## Multi-linear algebra Dual basis

{(a_i)_j} is the dual basis to the basis {(e_i)_j}
I want to show that
((a_i)_1) \wedge (a_i)_2 \wedge.... \wedge (a_i)_n ((e_i)_1,(e_i)_2,...,(e_i)_n) = 1

this is exercise 4.1(a) from Spivak. So my approach was:

\BigWedge_ L=1^k (a_i)_L ((e_i)_1,...,(e_i)_n) = k! Alt(\BigCross_L=1^k (a_i)_L)((e_i)_1,...,(e_i)_n)= k! Alt(T)((e_i)_1,...,(e_i)_n) = k!(1/k! Sum _ {permutations σ} sgn σ T ((e_i)_σ (1),...,(e_i)_σ (n))

where T = \BigCross_L=1^k (a_i)_L

So there is already a result on what T ((e_i)_1,...,(e_i)_n) is. 1 if all the sub-indices agree, and 0 otherwise. My question is..... is T ((e_i)_σ (1),...,(e_i)_σ (n)) any different?

I'm assuming that in the one dimensional case we would say that T acts on one element in a linear fashion.... but I'm kinda confused by the idea of having several arguments.....

Otherwise,....is there an easier approach to the solution?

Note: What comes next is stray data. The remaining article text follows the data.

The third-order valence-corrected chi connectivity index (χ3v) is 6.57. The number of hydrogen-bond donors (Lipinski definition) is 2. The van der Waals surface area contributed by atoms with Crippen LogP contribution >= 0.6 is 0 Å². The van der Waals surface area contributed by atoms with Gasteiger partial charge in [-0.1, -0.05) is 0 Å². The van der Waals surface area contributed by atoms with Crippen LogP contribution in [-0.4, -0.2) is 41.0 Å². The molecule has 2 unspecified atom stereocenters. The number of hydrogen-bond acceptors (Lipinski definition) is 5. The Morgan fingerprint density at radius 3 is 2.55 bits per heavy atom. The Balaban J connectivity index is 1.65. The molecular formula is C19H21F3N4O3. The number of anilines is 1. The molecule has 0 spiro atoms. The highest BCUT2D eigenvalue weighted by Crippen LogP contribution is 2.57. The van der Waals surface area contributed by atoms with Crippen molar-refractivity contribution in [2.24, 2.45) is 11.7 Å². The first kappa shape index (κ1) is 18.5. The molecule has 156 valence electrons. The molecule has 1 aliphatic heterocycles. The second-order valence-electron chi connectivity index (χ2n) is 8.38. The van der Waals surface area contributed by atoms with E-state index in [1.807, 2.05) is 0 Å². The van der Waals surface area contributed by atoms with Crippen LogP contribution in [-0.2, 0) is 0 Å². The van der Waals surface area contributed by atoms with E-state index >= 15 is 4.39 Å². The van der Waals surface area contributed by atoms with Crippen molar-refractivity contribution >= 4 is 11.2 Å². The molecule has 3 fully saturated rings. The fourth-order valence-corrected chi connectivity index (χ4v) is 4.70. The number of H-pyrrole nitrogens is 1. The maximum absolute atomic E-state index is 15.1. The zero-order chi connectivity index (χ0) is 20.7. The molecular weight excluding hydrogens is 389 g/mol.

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 Okay.... I have since figured out the solution .... the real question then becomes why is the second equals sign true (below): ×_L=1^k (a_i)_L ((e_i)_σ(1),.... (e_i)_σ(k)) = ∏_L=1^k ((a_i)_L)(e_i)_σ(L) = 1 if and only if is identity and 0 otherwise. where × denotes multiple(indexed) tensor products. And if this second equals sign is true then can I have this view for all tensor products? Namely, is a tensor product of k-parts operating on k-arguments equal to the product of each "part" acting on its corresponding argument (with the same index)? Can I always hold that view of a tensor? Are there tensors where this is more obvious and others ... not so much?